Students at Neil A. Armstrong Middle School in Fairless Hills learned all about how to stay safe online thanks to the Network of Victim Assistance, or NOVA.
The organization, which has been working to support victims across Bucks County since 1974, brought its program “Internet Safety for Teens” to Amy Ewing and Cathy Rosta’s second period life skills students earlier this month. Held via Google Meet, the presentation discussed cyberbullying, picture sharing/sexting, online predators and where to turn for help.
According to the CDC, reports of cyberbullying are highest among middle school students. As reported by Rose & Gage, students with learning disabilities report greater rates of online victimization than their peers without disabilities. Ewing explained that her life skills class is made up of sixth-, seventh- and eighth-graders, whose academic levels range from kindergarten to third grade.
“Life skills students, like typical students, are aware of social media outlets, but do not always understand the dangers they may entail,” said Ewing. “It is important to educate these students of the benefits, as well as the dangers.”
Over the course of 50 minutes, NOVA educators Mary Ritcher and Tory Baram shared tips for practicing safe internet use, and what to do if a student finds themselves in a scary situation. First, they went in-depth about the concept of cyberbullying.
“Unlike face-to-face bullying, where you know who you’re dealing with and you know the subject matter at hand and could potentially resolve the situation right then and there, with cyberbullying, you might not know where it began,” said Baram.
She recommended that the students take a deep breath before stooping to the bully’s level and retaliating. Baram also talked about how to be an upstander. If a student receives an embarrassing picture, they can be an upstander by not resharing it.
“When you don’t respond, that kind of takes the power away from the person doing the bullying because they want you to react. They want you to get mad,” said Richter.
Next, students were informed about sharing pictures. They learned all about consent, and how they should ask permission before posting a photo of someone else, even if it’s a close friend or family member. Richter and Baram also touched on inappropriate pictures, and what the students should do if they’re an unsuspecting recipient.
“You want to tell an adult immediately because those things are not OK,” said Ritcher.
Students were then warned about online predators and how they strategically build trust with kids in order to take advantage. The predator, often an adult posing as a young person, will do their research on the child, learning all about their background and interests to make it seem like they have much in common. They’ll give compliments to seem like a friend.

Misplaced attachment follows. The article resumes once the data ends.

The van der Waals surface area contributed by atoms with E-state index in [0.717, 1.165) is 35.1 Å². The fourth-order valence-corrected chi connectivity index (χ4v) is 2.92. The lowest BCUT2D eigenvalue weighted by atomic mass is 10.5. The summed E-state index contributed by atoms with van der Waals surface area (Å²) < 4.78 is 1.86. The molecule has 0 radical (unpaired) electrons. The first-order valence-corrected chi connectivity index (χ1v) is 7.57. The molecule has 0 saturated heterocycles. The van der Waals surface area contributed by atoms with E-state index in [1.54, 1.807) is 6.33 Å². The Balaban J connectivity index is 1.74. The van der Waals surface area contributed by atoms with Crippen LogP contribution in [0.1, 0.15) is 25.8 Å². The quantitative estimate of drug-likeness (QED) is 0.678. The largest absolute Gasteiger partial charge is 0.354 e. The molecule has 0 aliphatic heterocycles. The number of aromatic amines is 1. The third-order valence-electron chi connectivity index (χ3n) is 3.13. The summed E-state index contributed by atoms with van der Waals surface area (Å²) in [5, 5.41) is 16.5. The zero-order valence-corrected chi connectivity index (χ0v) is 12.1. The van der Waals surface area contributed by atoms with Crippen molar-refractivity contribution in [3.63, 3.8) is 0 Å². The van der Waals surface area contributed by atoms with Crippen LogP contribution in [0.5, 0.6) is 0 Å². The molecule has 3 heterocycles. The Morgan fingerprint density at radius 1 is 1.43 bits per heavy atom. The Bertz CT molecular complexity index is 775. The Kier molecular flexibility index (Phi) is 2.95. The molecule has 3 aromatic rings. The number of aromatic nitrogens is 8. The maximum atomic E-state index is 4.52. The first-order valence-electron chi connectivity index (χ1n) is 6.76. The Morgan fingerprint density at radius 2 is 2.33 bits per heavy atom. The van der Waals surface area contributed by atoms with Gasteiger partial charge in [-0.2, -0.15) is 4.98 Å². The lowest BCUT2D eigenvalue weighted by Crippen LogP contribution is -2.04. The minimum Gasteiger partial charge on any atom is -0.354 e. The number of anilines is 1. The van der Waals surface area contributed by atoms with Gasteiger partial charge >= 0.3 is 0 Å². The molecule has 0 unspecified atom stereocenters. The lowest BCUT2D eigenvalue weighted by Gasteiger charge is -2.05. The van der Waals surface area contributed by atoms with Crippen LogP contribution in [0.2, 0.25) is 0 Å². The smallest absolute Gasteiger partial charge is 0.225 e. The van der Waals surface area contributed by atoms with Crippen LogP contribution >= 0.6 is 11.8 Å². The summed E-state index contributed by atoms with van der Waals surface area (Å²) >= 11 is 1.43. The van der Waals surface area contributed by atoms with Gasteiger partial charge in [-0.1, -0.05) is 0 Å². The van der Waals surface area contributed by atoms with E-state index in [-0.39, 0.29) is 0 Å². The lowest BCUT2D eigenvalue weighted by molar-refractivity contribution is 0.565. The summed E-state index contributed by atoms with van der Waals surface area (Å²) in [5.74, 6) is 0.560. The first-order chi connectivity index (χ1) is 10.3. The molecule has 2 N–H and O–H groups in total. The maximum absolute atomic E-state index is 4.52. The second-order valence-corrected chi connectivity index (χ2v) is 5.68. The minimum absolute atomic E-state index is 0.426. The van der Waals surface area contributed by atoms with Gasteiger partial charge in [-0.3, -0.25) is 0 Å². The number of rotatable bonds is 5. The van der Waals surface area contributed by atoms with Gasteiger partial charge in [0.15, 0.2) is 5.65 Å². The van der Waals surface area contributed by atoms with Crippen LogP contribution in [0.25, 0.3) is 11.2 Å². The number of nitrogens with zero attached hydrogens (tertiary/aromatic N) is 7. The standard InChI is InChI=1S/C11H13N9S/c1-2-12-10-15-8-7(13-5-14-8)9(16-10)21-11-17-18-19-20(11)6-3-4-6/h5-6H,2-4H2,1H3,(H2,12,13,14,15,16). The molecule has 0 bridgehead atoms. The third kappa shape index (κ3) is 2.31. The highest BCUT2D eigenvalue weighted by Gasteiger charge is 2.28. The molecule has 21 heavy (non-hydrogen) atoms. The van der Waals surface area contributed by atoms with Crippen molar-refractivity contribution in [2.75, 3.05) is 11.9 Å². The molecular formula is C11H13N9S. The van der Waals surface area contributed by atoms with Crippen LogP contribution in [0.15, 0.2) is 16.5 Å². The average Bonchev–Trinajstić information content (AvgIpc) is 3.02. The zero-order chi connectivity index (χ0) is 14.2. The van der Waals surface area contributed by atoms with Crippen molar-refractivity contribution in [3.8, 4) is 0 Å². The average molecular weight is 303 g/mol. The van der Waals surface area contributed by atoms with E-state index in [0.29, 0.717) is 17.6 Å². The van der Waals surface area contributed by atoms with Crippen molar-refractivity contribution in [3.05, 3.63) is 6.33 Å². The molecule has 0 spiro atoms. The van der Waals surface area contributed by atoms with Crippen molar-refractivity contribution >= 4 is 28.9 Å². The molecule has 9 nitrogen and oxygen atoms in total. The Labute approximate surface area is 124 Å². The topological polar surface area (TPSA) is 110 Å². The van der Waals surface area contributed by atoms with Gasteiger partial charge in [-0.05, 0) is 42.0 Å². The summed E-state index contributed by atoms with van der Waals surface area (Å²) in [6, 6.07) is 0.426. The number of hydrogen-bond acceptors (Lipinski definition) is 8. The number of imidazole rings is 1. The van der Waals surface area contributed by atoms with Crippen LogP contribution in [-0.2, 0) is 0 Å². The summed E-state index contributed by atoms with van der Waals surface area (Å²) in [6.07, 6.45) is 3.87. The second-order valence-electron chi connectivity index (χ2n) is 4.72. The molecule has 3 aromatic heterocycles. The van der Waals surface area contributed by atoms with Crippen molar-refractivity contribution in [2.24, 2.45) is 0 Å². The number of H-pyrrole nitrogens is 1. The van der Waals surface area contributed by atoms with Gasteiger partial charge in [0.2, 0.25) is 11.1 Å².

“They groom by slowly gaining our trust. They use all these tricks to get us to trust and then they try to get us to do something inappropriate,” said Baram, adding that students should never meet someone they met online in person. “It’s important to listen to the voice in your head. If they give you a weird feeling, listen to it.”
Lastly, Baram and Ritcher urged the students to be careful about what they share online. Whether it’s an inappropriate picture or personal details such as a phone number or home address, information is nearly impossible to erase on the internet.
“When you take a tube of toothpaste and you squirt it out, you can’t get it back in the tube. It’s out there,” said Mary Worthington, M.Ed., primary prevention coordinator at NOVA. “It’s the same thing with information and pictures that we post.”
“Internet Safety for Teens” was coordinated by eighth-grade school counselor Karla Davis Jones, who works with NOVA to bring 60 presentations a year to the Bristol Township School District.
“Our No. 1 goal at Armstrong is to keep our kids safe,” she said. “Educating kids is so much more than the three subjects of reading, writing and arithmetic. It’s caring about children and their wellbeing, and giving them the tools to go out into the world.”
By educating children on internet safety, parents are also receiving a lesson. Oftentimes after a presentation, students tell their parents about what they learned, opening up further discussion in the household. Worthington said NOVA offers parent programs to help them start the conversation before something tragic happens.
“Kids are sometimes afraid to let their parents know that there’s a situation that is hurtful or possibly harmful to them. They’re afraid that if they tell their parents, either they’ll lose their device or they’ll lose the opportunity to use their device,” Worthington said.
Samantha Bambino can be reached at email@example.com